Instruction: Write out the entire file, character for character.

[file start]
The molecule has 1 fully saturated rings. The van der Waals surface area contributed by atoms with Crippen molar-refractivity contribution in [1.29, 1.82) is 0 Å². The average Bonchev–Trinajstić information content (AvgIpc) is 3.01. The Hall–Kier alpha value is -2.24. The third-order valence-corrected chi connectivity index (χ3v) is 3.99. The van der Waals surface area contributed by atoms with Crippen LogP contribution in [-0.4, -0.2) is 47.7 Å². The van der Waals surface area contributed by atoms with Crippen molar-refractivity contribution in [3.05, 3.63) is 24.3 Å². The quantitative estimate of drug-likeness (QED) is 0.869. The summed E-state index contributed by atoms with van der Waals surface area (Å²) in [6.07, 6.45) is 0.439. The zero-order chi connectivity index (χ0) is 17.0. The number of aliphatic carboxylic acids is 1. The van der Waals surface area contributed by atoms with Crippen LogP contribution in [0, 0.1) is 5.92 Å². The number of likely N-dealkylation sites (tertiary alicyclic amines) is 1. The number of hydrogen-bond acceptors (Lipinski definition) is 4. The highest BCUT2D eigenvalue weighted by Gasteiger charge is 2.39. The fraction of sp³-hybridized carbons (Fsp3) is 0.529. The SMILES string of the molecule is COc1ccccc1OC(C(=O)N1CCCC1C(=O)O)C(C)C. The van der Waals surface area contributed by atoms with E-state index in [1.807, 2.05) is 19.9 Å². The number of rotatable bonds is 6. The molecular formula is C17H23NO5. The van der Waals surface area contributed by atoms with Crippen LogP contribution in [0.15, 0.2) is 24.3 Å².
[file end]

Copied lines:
The molecule has 1 fully saturated rings. The van der Waals surface area contributed by atoms with Crippen molar-refractivity contribution in [1.29, 1.82) is 0 Å². The average Bonchev–Trinajstić information content (AvgIpc) is 3.01. The Hall–Kier alpha value is -2.24. The third-order valence-corrected chi connectivity index (χ3v) is 3.99. The van der Waals surface area contributed by atoms with Crippen LogP contribution in [-0.4, -0.2) is 47.7 Å². The van der Waals surface area contributed by atoms with Crippen molar-refractivity contribution in [3.05, 3.63) is 24.3 Å². The quantitative estimate of drug-likeness (QED) is 0.869. The summed E-state index contributed by atoms with van der Waals surface area (Å²) in [6.07, 6.45) is 0.439. The zero-order chi connectivity index (χ0) is 17.0. The number of aliphatic carboxylic acids is 1. The van der Waals surface area contributed by atoms with Crippen LogP contribution in [0, 0.1) is 5.92 Å². The number of likely N-dealkylation sites (tertiary alicyclic amines) is 1. The number of hydrogen-bond acceptors (Lipinski definition) is 4. The highest BCUT2D eigenvalue weighted by Gasteiger charge is 2.39. The fraction of sp³-hybridized carbons (Fsp3) is 0.529. The SMILES string of the molecule is COc1ccccc1OC(C(=O)N1CCCC1C(=O)O)C(C)C. The van der Waals surface area contributed by atoms with E-state index in [1.807, 2.05) is 19.9 Å². The number of rotatable bonds is 6. The molecular formula is C17H23NO5. The van der Waals surface area contributed by atoms with Crippen LogP contribution in [0.15, 0.2) is 24.3 Å².